The mysterious unexplained disappearance of Kāya and Vitakka in the Jhānas by B. Sujato

DN 2, is probably the most detailed sutta we have on the gradual training.
Here, with B. @Sujato 's own translation, you can see why kāya needs to be consistently translated as ‘body’ all the way through, from 7sb awakening factors kaya-passsaddhi, into the four jhanas and their similes. B. Sujato is consistent most of way, except for the 3rd jhana, discussed here link here

7sb with V&V will be addressed later.

In this translation, I’ve numbered the 7sb in round parenthesis. (1,2,3) refer to sati, dhamma-vicaya, viriya-sambojjhanga.

  1. sati remembers the Dhamma teaching on 5niv (5 hindrances)
  2. dhamma-vicaya explores and investigates the Dhamma teaching on 5niv
  3. viriya-sambojjhanga is the vigor awakening factor, executing the Dhamma instructions in remove the 5niv, and raise all kusala Dhammas (akusala dhamma pahanaya, kusala dhamma upasampadaya).

7sb samādhi-sam-bojjhanga = 4 jhānas

DN 2 (B.Sujato trans.)

(1, 2, 3) Tassime pañca nīvaraṇe pahīne attani samanupassato (1, 2, 3) Seeing that the hindrances have been given up in them,
pāmojjaṃ jāyati, joy springs up.
(4) pa-muditassa pīti jāyati, (4) Being joyful, rapture springs up.
(5) pīti-manassa kāyo passambhati, (5) When the mind is full of rapture, the body becomes tranquil.
Passaddha-kāyo sukhaṃ vedeti, When the body is tranquil, they feel bliss.
(6) sukhino cittaṃ samādhiyati. (6) And when blissful, the mind becomes immersed.

(STED first jhana formula)

So vivicceva kāmehi, vivicca akusalehi dhammehi savitakkaṃ savicāraṃ vivekajaṃ pītisukhaṃ paṭhamaṃ jhānaṃ upasampajja viharati. Quite secluded from sensual pleasures, secluded from unskillful qualities, they enter and remain in the first absorption, which has the rapture and bliss born of seclusion, [with vitakka & vicara].

(first jhana simile)

So imameva kāyaṃ vivekajena pītisukhena abhisandeti parisandeti paripūreti parippharati, nāssa kiñci sabbāvato kāyassa vivekajena pītisukhena apphuṭaṃ hoti. They drench, steep, fill, and spread their body with rapture and bliss born of seclusion. There’s no part of the body that’s not spread with rapture and bliss born of seclusion.

(remaining 3 jhanas and similes complete samadhi-sambojjhanga)

(6 abhiñña and similes would represent #7 upekkha-sam-bojjhanga accomplishing super powers and arahantship)

@Frankk, regarding the title of this post, please do read AN5.10. I think the word “assassination” would be understood by most reasonable people as evidence of at least three qualities mentioned below.

“Mendicants, a disrespectful and irreverent mendicant with five qualities can’t achieve growth, improvement, or maturity in this teaching and training.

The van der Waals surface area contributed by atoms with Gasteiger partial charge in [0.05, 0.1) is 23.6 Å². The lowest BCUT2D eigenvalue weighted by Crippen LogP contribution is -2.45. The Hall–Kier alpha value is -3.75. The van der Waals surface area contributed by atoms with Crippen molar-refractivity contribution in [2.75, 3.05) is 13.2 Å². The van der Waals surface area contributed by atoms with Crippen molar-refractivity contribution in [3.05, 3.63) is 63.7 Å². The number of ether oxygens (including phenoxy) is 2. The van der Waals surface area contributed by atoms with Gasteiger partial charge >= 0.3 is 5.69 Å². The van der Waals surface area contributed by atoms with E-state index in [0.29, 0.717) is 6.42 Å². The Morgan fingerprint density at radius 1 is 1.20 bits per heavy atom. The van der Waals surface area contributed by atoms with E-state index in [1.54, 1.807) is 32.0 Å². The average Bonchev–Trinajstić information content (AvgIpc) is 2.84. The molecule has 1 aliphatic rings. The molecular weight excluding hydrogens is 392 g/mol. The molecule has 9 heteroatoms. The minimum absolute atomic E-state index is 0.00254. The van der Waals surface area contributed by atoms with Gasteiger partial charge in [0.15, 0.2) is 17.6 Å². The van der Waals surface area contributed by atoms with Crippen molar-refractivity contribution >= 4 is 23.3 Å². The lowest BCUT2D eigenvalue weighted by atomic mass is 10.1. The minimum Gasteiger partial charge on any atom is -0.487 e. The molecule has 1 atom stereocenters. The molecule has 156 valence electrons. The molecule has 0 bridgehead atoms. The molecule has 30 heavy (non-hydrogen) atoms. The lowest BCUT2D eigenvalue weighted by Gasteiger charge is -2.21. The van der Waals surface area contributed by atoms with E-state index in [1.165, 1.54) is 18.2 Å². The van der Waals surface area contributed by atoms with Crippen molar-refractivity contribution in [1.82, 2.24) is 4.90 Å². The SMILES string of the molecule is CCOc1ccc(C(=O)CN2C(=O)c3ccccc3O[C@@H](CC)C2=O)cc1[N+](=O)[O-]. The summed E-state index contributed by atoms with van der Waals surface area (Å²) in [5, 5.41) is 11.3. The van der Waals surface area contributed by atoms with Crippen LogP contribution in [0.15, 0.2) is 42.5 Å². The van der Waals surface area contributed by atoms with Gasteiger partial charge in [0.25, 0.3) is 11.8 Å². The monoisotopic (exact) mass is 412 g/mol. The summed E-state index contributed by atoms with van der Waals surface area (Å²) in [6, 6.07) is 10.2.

What five?
A disrespectful and irreverent mendicant who is faithless …
shameless
imprudent
lazy …
witless can’t achieve growth, improvement, or maturity in this teaching and training.
A disrespectful and irreverent mendicant with these five qualities can’t achieve growth, improvement, or maturity in this teaching and training.

Until the title changes. I will simply ignore what you have said, since the conduct exhibited is not one I would expect from a Noble One.

:pray:

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I changed the topic’s title out of respect and trying to make it more conducive to a constructive discussion.

I strongly recommend @frankk to take a break, enjoy the jhānas, go for a walk, have a nice meal, see a beautiful sunset, visit friends and family, and consider trying alternative ways to share with the community here his views and opinions.

I am personally tired of all this blaming and naming. I know personally Ajahn Sujato and consider him a dear friend, and of course, feel uncomfortable with all this.

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Thank you. I shall read this post tomorrow. Right now I just feel sad and would not be open to new thoughts.

:pray:

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@frankk, good morning! I have slept well and hope you have as well.:slightly_smiling_face:

Like you, I also have noticed alternative translations of the same Pali words. Clearly, these inconsistenties have caused you much pain and you would like them corrected so that the Dhamma is not misrepresented when others read such translations.

Because of this, you will find it odd to know that I find joy in these alternative translations by the same person. I find joy because it takes an artist of quite some accomplishment to evoke a specific experience in the viewer. Let us take an example.

Here is a famous painting of a starry night:

starry-night

You might call this an assassination of the true starry night. And I would agree that it “looks” nothing exactly like any starry night you or I or anyone else has seen. Yet I find joy in this painting. And I recognize the truth of starry night in this painting.

A painting is a translation of reality that conveys an experience. Magnificent paintings are often jarringly inconsistent. Have you seen Picasso?

So I find joy in the inconsistencies between and inside all of the translations of the suttas. Including your own. I find joy in them because they give me a peek into a new perspective that invariably enriches my outlook. Each and every translation is a gift. A labor of love and dedication. A labor of metta.


On a cautionary note, I would say that meditating on inconsistencies is a form of meditation on ugliness. And meditation on ugliness has a high mortality rate.

“Ānanda, why does the mendicant Saṅgha seem so diminished?” –SN54.9

Please do take equal time to meditate on joy and beauty. Equanimity bridges both.

:heart:
:pray:

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I don’t think Frank’s about to kill himself because he thinks X and Y teacher have false dhyānic attainments.

The monks who died listened to the Buddha.

When a mysterious disappearance of body remains unexplained, but the evidence clearly presented strongly suggests there was a biased motive for the lack of explanation of the disappearance, characterizing that action as ‘assassination’ is more than justified. Bhante @sujato is welcome to clear up the mystery and explain himself.